Özergun - The Days Before Lockdown
Özergun is an Australian indie alt-rock band whose members include Sam Chesher Ozergun (guitar, vocals), Harrison Kolevich (drums), Louis Cameron (lead guitar), Jerome Sutton (bass) and Zain Wittmann (keyboard).
Typically exploring a variety of rock, funk, jazz, folk, and world music genres, the band’s more structured studio recordings often transform into improvised solo sections and extended jam sessions.
The band’s previous releases include Chasing Smoke (2020) and several singles. The Days Before Lockdown is a folk-infused rock song featuring a lyric, despite its intimate nature, we might all relate to, a lyric that responds to the pandemic in a two-tiered way.
The verses focus on the minutiae of everyday life while the chorus pulls away from the small and takes a snapshot of a bigger picture, with the lines, ‘Well it’s been a shitty year / in the Southern Hemisphere / will we ever stop living in fear?’ emphasising our collective unease and trepidation. Despite the lyric’s specific point of view the new song depicts some undoubtedly familiar emotions experienced by Victorians living through the most prolonged lockdown in the world.
The Days Before Lockdown sees the band develop their hybrid alt-folk style, not only incorporating a fertile subject for exploration but employing a blend of organic sonic textures and assured performances to create a committed, persuasive record.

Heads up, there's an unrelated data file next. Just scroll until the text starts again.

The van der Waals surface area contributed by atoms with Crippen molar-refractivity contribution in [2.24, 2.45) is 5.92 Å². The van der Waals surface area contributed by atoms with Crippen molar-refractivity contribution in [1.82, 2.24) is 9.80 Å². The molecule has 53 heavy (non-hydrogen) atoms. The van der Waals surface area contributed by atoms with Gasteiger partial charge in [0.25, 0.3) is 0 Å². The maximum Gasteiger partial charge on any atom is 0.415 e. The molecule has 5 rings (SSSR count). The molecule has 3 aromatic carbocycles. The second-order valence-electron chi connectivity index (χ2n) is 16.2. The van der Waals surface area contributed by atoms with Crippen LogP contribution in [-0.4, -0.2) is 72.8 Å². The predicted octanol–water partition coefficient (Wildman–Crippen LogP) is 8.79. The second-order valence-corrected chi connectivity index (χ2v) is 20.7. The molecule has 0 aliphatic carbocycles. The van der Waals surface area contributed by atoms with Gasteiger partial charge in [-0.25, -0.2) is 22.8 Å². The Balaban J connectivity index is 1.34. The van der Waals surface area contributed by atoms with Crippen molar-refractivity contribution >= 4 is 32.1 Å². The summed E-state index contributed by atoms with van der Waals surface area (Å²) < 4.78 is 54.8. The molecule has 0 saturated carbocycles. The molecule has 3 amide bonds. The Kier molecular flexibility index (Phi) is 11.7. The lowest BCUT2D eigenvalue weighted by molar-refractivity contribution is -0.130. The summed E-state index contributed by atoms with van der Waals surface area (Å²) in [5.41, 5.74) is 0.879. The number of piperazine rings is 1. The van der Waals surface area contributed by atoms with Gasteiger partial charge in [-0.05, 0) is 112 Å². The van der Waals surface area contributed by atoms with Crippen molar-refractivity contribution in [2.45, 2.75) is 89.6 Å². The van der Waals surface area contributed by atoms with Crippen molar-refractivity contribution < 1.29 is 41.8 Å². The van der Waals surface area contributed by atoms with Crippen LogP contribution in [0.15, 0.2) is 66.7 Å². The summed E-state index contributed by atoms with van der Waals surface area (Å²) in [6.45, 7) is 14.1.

‘‘ The Days Before Lockdown sees the band develop their hybrid alt-folk style, not only incorporating a fertile subject for exploration but employing a blend of organic sonic textures and assured performances to create a committed, persuasive record.
Sam Chesher Ozergun’s performance is understated throughout; this approach works in light of the lyric’s semi-mournful ruminations.
Strengthening the melody is an array of well-modulated accompaniments, including suitably decorous piano lines, controlled dynamics from the rhythm section and an intuitive adherence to the song’s engine, with some surprise chord choices after the chorus, which help generate a sense of apprehension.
This apprehension goes hand in hand with the unambiguous, plaintive yearning, providing a method of less dramatic reflection, and subsequently highly effective.
LISTEN TO ÖZERGUN HERE: